- Consumer prices have spiked in Pakistan in recent months, and the country needs to cool its economy, Murtaza Syed of the State Bank of Pakistan told CNBC.
- He noted inflation hit a two-year high of 13.4% in April.
- "The economy could do with some cooling and this decision yesterday was a step in that direction," Syed told CNBC's "Street Signs Asia" on Tuesday.
- Pakistan hiked its interest rate for the second time in more than two months on Monday.
Pakistan's soaring inflation is one reason the country's central bank hiked its interest rate for the second time in more than two months Monday, the State Bank of Pakistan's acting governor told CNBC.
Consumer prices have spiked in recent months and Pakistan needs to cool its economy, Murtaza Syed of the State Bank of Pakistan told CNBC. He noted inflation hit a two-year high of 13.4% in April.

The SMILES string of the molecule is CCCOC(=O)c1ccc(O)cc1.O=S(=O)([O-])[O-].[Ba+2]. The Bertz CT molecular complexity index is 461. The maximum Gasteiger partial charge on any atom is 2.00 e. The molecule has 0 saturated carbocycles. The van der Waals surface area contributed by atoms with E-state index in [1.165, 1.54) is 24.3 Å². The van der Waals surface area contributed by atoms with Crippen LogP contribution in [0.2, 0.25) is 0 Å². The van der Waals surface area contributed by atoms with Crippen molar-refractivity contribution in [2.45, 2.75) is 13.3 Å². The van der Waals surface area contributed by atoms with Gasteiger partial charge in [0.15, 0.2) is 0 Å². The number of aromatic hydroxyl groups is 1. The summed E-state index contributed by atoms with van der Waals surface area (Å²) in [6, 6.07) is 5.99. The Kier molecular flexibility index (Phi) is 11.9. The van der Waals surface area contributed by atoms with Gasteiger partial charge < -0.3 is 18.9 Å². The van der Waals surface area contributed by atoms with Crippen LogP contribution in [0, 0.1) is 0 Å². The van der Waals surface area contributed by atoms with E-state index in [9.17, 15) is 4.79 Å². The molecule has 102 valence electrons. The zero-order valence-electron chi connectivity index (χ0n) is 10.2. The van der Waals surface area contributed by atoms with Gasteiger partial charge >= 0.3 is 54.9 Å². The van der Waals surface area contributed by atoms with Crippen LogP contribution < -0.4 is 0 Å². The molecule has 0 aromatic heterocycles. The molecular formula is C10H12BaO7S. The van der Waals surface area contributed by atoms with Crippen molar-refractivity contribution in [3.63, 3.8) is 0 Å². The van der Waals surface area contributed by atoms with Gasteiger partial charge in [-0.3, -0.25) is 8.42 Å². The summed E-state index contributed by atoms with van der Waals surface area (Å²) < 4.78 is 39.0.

The central bank hiked its rate by 150 basis points to 13.75%, which it said should "keep inflation expectations anchored" and help moderate demand to a more "sustainable pace."
"The economy could do with some cooling and this decision yesterday was a step in that direction," Syed told CNBC's "Street Signs Asia" on Tuesday. "Unlike many other emerging markets, Pakistan actually had a very shallow recession after Covid [began]. The economy contracted by only 1% — quite a good outcome compared to what happened globally. And since then, the last few years, we've actually seen very strong growth."
Pakistan's GDP was 5.7% last year, he said. In comparison, Asia's GDP for 2021 was 6.5%, according to the International Monetary Fund.
The central bank took on a similar tone in its monetary policy statement Monday, saying that the economy's "sustained and vigorous rebound" after the initial Covid shock has meant policy tightening is needed to counter elevated inflation.
The country's headline inflation of 13.4% in April was driven mostly by fresh food items and a rise in core inflation, the central bank said.
Many countries are struggling with high inflation as prices rise to multi-year highs.
In Asia, inflation in developing countries stayed below the global trend last year, but was expected to rise, according to the Asian Development Bank. Regional inflation among developing countries in Asia was at 2.5% last year, compared with an average of 4.3% in the U.S., and 9.3% in emerging economies in Latin America, according to the ADB.